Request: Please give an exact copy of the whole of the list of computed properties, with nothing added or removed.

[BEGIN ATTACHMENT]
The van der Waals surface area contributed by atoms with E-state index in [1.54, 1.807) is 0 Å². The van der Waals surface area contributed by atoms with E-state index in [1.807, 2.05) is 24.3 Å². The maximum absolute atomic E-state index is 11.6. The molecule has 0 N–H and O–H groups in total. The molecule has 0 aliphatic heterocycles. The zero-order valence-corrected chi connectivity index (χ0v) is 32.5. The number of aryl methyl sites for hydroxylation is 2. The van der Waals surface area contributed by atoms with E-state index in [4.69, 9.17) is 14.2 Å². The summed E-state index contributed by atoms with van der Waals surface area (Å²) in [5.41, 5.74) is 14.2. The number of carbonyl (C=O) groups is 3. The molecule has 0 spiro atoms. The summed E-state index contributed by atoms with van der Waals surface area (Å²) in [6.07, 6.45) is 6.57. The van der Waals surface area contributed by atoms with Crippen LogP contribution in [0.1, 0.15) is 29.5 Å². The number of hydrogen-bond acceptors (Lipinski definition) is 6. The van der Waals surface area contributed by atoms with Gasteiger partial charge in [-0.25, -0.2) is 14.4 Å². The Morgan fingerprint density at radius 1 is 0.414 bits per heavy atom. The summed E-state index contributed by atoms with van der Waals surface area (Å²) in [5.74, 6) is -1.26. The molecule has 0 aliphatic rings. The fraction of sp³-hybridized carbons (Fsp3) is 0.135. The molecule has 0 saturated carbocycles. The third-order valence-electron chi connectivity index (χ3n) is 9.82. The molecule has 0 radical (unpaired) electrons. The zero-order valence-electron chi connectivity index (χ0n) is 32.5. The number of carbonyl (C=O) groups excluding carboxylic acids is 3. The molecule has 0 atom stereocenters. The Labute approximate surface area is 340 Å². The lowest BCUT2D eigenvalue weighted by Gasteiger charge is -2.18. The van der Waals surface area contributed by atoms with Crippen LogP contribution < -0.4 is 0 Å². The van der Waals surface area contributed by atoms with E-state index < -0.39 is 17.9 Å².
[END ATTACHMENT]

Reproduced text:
The van der Waals surface area contributed by atoms with E-state index in [1.54, 1.807) is 0 Å². The van der Waals surface area contributed by atoms with E-state index in [1.807, 2.05) is 24.3 Å². The maximum absolute atomic E-state index is 11.6. The molecule has 0 N–H and O–H groups in total. The molecule has 0 aliphatic heterocycles. The zero-order valence-corrected chi connectivity index (χ0v) is 32.5. The number of aryl methyl sites for hydroxylation is 2. The van der Waals surface area contributed by atoms with E-state index in [4.69, 9.17) is 14.2 Å². The summed E-state index contributed by atoms with van der Waals surface area (Å²) in [5.41, 5.74) is 14.2. The number of carbonyl (C=O) groups is 3. The molecule has 0 spiro atoms. The summed E-state index contributed by atoms with van der Waals surface area (Å²) in [6.07, 6.45) is 6.57. The van der Waals surface area contributed by atoms with Crippen LogP contribution in [0.1, 0.15) is 29.5 Å². The number of hydrogen-bond acceptors (Lipinski definition) is 6. The van der Waals surface area contributed by atoms with Gasteiger partial charge in [-0.25, -0.2) is 14.4 Å². The Morgan fingerprint density at radius 1 is 0.414 bits per heavy atom. The summed E-state index contributed by atoms with van der Waals surface area (Å²) in [5.74, 6) is -1.26. The molecule has 0 aliphatic rings. The fraction of sp³-hybridized carbons (Fsp3) is 0.135. The molecule has 0 saturated carbocycles. The third-order valence-electron chi connectivity index (χ3n) is 9.82. The molecule has 0 radical (unpaired) electrons. The zero-order valence-electron chi connectivity index (χ0n) is 32.5. The number of carbonyl (C=O) groups excluding carboxylic acids is 3. The molecule has 0 atom stereocenters. The Labute approximate surface area is 340 Å². The lowest BCUT2D eigenvalue weighted by Gasteiger charge is -2.18. The van der Waals surface area contributed by atoms with Crippen LogP contribution < -0.4 is 0 Å². The van der Waals surface area contributed by atoms with E-state index < -0.39 is 17.9 Å².